Less than a month before 9/11, I published an essay called Roomic Cube. Based on the motto from Takako Minekawa's album of the same name -- 'Does your way of life need a room?' -- the essay mused: 'I'd like to see cities covered soon with data clouds -- permanent free wireless internet access for all citizens... The nation is dead. Visas and customs and border guards are already anachronistic. I hope they wither away this century.'
Days later everything changed. The chances of that global, boundary-free, kindly accessible world disappeared with the World Trade Center. We entered a world of war, hostility, suspicion, paranoia, security, tight border checks, visa clampdowns. We went from the vision presented in exhibitions like My Home Is Yours / Your Home Is Mine and Cities on the Move (which toured from 1997 to 1999, and influenced me quite a bit) to the nightmare mapped out in Territories and Under Fire: the world as an extrapolated Israel, a militarised zone of borders, boundaries, fences.
In Fortress World, a lot of the things we hoped for in the late 90s have been shelved. Transparency, liberty of movement, freedom, environmentalism, all seem to be on hold during the 'war on terrorism'. A kind of martial law prevails, and such concerns as open wifi networks and recycling are neglected. But that doesn't mean these issues are utopian or unachievable. After 9/11 I wrote 'the renaissance must continue', and it does, somewhat triumphally in China, where Rem Koolhaas, the guiding spirit behind the Cities on the Move exhibition, continues to build big projects like the China Central TV building in Beijing, due for completion in 2008. The renaissance is somewhat more furtive and marginal in countries like the UK and the US, currently re-structuring the Arab world instead of getting their own societies in shape for the 21st century.
Down in the Dumps, an article about recycling in today's Observer, shows a Britain failing to face problems, literally, on its doorstep. While Germany recycles more than 50% of its waste, Britain is stuck at a pathetic 5%. 'We bury nearly 80 per cent of our household waste in landfill sites on our small, crowded island,' says the article. 'If we continue down today's track it won't be long before we are literally drowning in rubbish.'
But it may be precisely in rubbish that post-capitalist countries should be looking for a future. While China gets sharp and shiny with growth rates, projects and optimism on a scale not seen in the west since the 1960s, we Europeans -- together with the Japanese -- are rooting around in our post-industrial waste for a softer, more sustainable way of living: the compost of the future. Today I want to give you some Ecotechture links, to sketch out the mushy, furtive world we might be heading towards.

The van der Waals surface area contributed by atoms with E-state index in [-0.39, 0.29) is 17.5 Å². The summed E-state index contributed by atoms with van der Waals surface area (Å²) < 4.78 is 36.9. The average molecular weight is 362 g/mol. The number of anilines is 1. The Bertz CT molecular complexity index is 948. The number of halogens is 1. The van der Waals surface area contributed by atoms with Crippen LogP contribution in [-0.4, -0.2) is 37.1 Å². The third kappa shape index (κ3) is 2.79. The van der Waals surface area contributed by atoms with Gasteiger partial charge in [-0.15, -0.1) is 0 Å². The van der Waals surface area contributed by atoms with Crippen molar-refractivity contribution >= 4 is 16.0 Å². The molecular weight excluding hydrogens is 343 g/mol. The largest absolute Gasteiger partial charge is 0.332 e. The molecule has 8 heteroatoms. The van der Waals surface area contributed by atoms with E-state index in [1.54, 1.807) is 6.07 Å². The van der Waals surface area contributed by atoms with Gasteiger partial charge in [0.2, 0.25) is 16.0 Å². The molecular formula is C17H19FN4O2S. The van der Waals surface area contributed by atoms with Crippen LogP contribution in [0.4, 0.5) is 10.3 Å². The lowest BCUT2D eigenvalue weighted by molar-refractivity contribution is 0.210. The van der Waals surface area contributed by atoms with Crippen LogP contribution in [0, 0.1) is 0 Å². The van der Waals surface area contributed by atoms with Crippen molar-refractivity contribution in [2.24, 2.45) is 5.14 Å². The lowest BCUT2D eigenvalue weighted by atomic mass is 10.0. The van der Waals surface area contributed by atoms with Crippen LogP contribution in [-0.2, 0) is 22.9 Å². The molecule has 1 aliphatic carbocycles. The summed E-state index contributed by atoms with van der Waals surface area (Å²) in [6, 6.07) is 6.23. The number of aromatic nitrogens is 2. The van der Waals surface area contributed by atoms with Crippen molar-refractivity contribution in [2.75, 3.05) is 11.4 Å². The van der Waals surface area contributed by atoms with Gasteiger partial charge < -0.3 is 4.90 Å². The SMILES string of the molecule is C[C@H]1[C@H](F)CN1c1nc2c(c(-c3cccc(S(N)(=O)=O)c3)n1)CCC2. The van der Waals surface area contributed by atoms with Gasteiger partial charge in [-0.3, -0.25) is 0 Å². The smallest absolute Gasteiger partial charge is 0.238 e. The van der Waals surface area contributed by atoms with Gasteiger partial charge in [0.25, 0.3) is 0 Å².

Gregoire & Petetin's Second time zone territories in Kobe looks at the way the homeless recycle architecture. It actually covers some of the same ground as my recent article in Vice magazine about the Osaka homeless.
Urban Drift are a Berlin-based architecture collective interested in:
urban survival strategies / time-based architecture , temporary and ephemeral / urban transformation and the reanimation of lost , forgotten, hidden city spaces / drift-inspired by random movement / trans-cultural collaboration / the city as a medium / scavenging, remapping, resampling the city in light , sound and text / urban nomadism /24 hours nightwalking /the reinvention of spaces /intervention.....urban curating / working with the city's second skin / fluid identities which are never fixed, communicating a mobile, fluid urbanity /reading the city as text / psychogeographies / the space of relationships / the creation of urban situations / stalking peripheral urban spaces / process-driven urban design / garage settlements / urban voids / urban animators / container cities / born in berlin - city in a state of flux / drift via text / smart materials, mobile telephone technologies and new hybrid cultures in urban design /soundscapes / reanimating the real / multiple identites
Spaces of Uncertainty is a show I saw recently at the Architectural Association in London. Kenny Cupers and Markus Miessen look at the recycling of the urban margin: the way city spaces organise themselves in somewhat unpredictable, organic and haphazard ways.
If Urban Drift are drawing on the venerable European tradition of psychogeography in their confrontation with disorder and decay, the Japanese-Scottish practice Ushida Findlay mixes Japanese respect for nature with Surrealism in projects like the Dali-inspired Soft and Hairy house.
For more ecotechture, take a tour of this Archilab exhibition in Lyons.
I leave you with some recycled chic; photos of the Tokyo street fashions of 1935.